It’s a month ‘till Labor Day, but come fall, tens of millions of Americans will still be working from home. It’s an open question, too, whether people will ever go back to an office five days a week, nine to five. Congress should update the tax code to reflect this new reality: The American home is no longer just a place for family and leisure, but also a place of business.
More than 67 million people — 42 percent of the American labor force — are working at home full-time right now, according to Stanford professor Nicholas Bloom. With COVID-19 still spreading, more companies, from Apple to Wayfair, are pushing back target dates for office returns into 2021.
It’s quite likely, then, that tens of millions of people will have spent a full year using their homes as offices — and, with staggered hours and days, they will spend much of next year doing the same.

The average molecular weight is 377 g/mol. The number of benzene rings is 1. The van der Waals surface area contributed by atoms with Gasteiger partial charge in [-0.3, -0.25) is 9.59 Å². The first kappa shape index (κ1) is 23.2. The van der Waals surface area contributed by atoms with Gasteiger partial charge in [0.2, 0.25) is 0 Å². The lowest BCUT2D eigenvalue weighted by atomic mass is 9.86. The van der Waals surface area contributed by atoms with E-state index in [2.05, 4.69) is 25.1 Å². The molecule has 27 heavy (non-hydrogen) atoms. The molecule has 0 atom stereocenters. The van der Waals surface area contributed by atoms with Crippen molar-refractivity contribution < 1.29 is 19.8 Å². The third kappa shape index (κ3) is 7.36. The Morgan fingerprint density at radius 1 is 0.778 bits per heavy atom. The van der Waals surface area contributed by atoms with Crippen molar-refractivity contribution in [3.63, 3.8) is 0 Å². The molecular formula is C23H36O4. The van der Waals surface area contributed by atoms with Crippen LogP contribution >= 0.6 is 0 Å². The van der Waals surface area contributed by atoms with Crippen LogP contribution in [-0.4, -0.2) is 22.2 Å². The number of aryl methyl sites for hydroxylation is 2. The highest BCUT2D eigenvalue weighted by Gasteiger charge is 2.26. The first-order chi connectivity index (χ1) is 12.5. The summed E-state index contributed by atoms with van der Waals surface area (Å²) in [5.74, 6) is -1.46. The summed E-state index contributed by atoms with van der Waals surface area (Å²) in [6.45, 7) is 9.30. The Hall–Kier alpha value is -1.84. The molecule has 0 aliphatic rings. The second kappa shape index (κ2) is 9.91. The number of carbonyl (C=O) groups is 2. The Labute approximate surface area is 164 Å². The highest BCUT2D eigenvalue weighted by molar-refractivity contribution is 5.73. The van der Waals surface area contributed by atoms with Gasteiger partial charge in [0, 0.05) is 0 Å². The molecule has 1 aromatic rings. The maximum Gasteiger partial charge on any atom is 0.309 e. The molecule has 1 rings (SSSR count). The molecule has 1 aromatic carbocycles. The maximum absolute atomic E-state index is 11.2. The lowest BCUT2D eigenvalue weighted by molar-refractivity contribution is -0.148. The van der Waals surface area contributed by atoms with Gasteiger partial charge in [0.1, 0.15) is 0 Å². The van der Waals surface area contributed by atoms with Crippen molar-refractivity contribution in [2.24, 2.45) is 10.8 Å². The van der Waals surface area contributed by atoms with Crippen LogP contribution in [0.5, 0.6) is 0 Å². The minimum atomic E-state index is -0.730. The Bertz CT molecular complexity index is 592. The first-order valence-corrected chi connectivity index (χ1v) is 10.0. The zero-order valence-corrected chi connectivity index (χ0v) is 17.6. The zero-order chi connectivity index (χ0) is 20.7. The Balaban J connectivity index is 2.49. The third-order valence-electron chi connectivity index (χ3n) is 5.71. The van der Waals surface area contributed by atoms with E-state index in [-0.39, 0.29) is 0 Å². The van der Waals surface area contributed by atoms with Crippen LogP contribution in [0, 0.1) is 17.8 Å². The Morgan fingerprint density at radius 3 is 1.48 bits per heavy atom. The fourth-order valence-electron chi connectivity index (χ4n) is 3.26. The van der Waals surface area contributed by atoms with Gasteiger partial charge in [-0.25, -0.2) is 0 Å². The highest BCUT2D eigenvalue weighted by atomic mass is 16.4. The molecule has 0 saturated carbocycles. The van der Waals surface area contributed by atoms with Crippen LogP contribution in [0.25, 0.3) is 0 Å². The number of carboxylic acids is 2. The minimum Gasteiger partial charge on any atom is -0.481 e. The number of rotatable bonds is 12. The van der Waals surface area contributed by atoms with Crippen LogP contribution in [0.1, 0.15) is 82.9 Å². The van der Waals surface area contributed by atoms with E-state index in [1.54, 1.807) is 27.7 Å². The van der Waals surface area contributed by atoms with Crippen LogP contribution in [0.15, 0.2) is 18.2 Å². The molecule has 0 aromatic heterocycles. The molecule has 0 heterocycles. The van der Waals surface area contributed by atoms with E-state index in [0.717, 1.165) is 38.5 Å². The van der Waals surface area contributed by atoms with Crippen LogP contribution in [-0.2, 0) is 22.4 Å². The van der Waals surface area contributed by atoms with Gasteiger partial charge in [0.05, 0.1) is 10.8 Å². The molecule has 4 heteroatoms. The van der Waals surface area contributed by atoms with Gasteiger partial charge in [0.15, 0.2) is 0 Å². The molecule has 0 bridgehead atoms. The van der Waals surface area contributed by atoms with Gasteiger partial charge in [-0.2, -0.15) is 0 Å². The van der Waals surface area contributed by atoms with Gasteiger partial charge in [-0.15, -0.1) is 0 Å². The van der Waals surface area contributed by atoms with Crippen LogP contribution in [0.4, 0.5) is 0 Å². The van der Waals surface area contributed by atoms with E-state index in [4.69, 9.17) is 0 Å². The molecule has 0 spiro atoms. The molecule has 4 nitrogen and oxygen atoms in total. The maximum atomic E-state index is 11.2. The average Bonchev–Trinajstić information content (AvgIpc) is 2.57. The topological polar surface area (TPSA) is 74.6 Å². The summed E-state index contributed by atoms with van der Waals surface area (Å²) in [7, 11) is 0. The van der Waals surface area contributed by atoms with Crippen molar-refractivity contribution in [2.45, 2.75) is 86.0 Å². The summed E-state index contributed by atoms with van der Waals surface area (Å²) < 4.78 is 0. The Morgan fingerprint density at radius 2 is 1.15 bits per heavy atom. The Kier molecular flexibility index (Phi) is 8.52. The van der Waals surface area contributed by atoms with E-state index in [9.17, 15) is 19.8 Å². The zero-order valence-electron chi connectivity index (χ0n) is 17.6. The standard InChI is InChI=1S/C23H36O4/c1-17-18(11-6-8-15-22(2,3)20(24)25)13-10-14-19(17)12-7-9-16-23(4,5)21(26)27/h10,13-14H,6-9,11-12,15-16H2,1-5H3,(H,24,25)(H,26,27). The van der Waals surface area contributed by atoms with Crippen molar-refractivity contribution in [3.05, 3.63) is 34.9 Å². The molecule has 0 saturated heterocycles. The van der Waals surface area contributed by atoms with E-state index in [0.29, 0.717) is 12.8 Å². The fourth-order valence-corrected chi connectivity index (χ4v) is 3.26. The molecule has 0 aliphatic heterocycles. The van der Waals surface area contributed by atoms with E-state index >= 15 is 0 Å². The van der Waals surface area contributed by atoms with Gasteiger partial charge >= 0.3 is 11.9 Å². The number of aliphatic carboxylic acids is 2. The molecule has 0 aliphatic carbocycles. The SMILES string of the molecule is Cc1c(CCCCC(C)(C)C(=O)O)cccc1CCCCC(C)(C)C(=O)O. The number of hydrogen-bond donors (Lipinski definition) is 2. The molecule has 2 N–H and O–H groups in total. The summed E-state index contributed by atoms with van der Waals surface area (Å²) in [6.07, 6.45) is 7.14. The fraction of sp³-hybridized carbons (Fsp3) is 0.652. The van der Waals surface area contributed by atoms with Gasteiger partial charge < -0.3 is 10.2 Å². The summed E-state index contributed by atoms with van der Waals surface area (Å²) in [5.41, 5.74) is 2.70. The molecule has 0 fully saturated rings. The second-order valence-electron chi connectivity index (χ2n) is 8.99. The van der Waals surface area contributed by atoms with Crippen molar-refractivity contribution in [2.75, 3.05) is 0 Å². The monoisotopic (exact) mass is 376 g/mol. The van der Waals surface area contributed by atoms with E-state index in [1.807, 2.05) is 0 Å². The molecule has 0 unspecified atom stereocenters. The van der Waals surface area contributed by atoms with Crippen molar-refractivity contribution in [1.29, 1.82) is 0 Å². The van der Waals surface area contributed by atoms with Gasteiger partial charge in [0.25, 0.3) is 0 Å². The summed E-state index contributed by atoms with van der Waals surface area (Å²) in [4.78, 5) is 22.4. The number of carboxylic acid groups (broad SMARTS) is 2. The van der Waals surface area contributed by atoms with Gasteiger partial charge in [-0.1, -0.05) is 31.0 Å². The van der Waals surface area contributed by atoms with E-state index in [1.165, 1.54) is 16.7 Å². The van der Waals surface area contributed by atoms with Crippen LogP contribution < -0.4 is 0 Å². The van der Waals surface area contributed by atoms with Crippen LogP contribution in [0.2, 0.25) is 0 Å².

This costs money. Workers are powering computers with their own electricity and Internet connections, and, home all day, they will use more air conditioning and heat. A portion of the rent or the mortgage, too, now subsidizes work, not home.
Come tax time, most workers who attempt to deduct some of the thousands of dollars in extra costs will be surprised: they can’t. Effective with the 2018 tax law, workers who earn a regular salary or wage from an employer can’t deduct any home-office expenses.
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